Novella -- A short novel usually under 100 pages. Ode -- A lyric poem of some length, usually of a serious or meditative nature and having an elevated style and formal stanzaic structure. An ode celebrates something. John Keats is known for writing odes.
Onomatopoeia – the use of words that imitate sounds
Oxymoron -- is a combination of contradictory terms (silent scream, civil war, jumbo shrimp, freezer burn).
Parallelism -- the use of similar grammatical form gives items equal weight, as in Lincoln’s line “of the people, by the people, for the people.” Attention to parallelism generally makes both spoken and written expression more concise, clear and powerful.
Paraphrase -- is a restatement of an idea that keeps the same meaning but uses different words.
Paradox -- Statement which seems to contradict itself. i.e. His old face was youthful when he heard the news.
Parody -- A literary or artistic work that imitates the characteristic style of an author or a work for comic effect or ridicule. i.e. SNL or Weird Al Yankovich.
Persuasion – writing or speech that attempts to convince the reader or listener to adopt a particular opinion or course of action
Plot – the sequence of events in which each event results from a previous one and causes the next. Usually involves both characters and a central conflict. Exposition – begins the plot, introduces the setting, characters, and basic situation Inciting Incident - is the event, moment, or decision that begins a story’s main conflict or problem Rising action – introduces the central conflict, events which lead up to the turning point, the climax Climax – the turning point, the high point of interest or suspense Falling action – events which lead to the end of the central conflict Resolution - the moment the main character(s) solve(s) the main problem/conflict or someone solves it for him or her Dénouement – (day-new-mon) - the ending. At this point, any remaining secrets, questions or mysteries which remain after the resolution are solved by the characters or explained by the author. Sometimes the author leaves us to think about the THEME or future possibilities for the characters.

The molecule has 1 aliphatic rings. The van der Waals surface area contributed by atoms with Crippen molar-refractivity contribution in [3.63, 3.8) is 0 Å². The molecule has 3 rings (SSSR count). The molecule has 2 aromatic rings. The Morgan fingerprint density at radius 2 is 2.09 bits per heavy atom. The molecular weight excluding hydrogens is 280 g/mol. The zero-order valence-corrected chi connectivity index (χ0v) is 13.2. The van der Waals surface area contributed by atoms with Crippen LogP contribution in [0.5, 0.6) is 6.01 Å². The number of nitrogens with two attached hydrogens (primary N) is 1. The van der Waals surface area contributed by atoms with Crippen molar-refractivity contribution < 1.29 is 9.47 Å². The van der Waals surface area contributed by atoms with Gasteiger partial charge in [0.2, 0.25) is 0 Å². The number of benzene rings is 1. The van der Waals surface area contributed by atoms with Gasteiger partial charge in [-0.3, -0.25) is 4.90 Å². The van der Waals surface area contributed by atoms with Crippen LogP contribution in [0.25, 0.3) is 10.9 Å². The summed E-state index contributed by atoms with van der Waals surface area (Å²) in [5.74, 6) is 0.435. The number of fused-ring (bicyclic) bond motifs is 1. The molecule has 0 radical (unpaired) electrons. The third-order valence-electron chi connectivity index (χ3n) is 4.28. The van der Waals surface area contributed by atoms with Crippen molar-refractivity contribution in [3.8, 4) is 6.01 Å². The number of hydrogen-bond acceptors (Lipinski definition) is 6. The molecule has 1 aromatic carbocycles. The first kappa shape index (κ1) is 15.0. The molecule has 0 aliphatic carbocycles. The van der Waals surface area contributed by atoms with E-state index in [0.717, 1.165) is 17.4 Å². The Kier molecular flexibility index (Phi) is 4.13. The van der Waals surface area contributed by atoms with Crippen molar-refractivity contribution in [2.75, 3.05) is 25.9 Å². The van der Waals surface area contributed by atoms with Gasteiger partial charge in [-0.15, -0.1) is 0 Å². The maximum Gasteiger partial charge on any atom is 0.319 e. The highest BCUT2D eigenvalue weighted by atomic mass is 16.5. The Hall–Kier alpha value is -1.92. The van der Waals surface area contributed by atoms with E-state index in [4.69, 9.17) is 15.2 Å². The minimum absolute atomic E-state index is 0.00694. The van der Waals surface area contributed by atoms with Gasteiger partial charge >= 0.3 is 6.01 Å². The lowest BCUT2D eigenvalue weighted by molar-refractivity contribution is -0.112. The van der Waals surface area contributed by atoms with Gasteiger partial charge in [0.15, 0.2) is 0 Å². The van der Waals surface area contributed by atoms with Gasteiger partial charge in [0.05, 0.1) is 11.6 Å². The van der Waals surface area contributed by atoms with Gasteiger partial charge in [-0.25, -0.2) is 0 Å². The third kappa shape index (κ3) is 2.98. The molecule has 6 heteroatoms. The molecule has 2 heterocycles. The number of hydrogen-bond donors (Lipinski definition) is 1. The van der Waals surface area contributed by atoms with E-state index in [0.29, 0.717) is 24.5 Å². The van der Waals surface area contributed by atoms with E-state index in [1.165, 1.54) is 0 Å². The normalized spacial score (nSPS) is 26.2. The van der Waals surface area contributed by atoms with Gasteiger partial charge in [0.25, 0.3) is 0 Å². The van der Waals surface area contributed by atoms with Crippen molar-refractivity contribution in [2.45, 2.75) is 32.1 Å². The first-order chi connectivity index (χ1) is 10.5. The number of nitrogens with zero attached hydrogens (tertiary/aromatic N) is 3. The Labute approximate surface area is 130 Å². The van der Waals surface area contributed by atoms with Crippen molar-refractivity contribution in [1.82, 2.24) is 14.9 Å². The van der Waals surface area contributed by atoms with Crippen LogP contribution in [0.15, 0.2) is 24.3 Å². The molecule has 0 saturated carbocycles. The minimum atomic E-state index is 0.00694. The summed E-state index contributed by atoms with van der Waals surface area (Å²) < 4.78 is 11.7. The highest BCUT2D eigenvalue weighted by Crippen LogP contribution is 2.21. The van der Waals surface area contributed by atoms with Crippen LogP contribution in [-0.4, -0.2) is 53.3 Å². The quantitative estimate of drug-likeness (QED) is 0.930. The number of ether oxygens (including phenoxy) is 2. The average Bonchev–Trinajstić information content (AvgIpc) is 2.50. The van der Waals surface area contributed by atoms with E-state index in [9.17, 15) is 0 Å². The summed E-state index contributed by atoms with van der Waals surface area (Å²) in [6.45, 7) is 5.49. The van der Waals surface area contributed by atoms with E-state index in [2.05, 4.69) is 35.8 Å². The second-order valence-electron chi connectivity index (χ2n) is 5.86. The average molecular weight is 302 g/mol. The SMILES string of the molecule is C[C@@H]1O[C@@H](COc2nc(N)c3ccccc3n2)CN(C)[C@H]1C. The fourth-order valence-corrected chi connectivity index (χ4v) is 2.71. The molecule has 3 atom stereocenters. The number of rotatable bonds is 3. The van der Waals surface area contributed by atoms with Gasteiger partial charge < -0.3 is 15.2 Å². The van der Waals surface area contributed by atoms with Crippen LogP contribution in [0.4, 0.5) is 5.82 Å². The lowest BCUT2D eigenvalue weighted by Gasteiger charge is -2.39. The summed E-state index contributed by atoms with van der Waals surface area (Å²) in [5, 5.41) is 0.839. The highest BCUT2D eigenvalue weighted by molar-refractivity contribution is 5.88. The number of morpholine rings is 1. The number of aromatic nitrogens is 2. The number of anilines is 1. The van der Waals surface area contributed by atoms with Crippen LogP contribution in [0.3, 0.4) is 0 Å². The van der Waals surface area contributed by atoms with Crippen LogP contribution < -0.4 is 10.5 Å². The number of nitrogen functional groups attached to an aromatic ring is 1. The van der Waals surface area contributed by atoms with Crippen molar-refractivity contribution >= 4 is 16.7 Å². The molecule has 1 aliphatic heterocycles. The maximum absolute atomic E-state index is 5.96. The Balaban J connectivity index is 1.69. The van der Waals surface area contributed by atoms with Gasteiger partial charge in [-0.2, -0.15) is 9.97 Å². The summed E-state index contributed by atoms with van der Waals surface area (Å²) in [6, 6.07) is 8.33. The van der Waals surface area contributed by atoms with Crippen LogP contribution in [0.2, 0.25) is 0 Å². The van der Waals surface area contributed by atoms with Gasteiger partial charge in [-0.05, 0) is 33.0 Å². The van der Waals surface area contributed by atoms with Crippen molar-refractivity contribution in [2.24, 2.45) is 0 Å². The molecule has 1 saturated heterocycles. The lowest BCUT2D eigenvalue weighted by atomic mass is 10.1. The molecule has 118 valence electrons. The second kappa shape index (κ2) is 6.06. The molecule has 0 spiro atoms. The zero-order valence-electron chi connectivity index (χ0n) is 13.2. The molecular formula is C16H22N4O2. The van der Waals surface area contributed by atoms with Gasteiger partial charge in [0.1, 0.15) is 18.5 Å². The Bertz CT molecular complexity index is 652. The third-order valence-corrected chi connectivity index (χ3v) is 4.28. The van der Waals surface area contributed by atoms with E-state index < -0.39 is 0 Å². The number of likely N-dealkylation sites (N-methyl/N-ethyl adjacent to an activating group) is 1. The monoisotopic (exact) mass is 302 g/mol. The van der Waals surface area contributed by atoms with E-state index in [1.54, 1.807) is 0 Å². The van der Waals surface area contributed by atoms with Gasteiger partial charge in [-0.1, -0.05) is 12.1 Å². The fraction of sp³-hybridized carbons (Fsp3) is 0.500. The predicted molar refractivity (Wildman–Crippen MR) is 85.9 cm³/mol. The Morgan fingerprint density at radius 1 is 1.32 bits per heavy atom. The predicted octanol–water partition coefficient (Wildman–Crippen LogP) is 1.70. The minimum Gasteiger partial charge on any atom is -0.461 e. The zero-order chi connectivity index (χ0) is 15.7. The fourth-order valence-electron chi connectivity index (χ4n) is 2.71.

Poetic Justice -- the rewarding of virtue and the punishment of vice in the resolution of a plot. The character, as they say, gets what he/she deserves.
Poetry – one of the three major types of genre. Most poems use highly concise, musical, and emotionally charged language; making use of figurative language, imagery, and special devices, such as rhyme.
Point of View (POV) – the perspective or vantage point, from which a story is told. First person – told by the narrator in the story who uses the first person pronoun “I” Third person – a narrator outside the story, uses third-person pronouns “he,” and “she,” no use of “I” telling the story ▪ Omniscient – the narrator knows and tells about what each character feels and thinks ▪ Limited – the narrator relates the inner thoughts and feelings of one characters; and everything is viewed from this character’s perspective
Prequel -- a literary, dramatic, or cinematic work whose narrative takes place before that of a preexisting work or a sequel
Prologue -- an introduction or preface, especially a poem recited to introduce a play
Prose – the ordinary form of written language – fiction and nonfiction
Protagonist – the main character in a literary work
Pun -- a play on words...humorous use of words that have different meanings. (ex. “A bicycle can’t stand on its own because it’s two tired.”)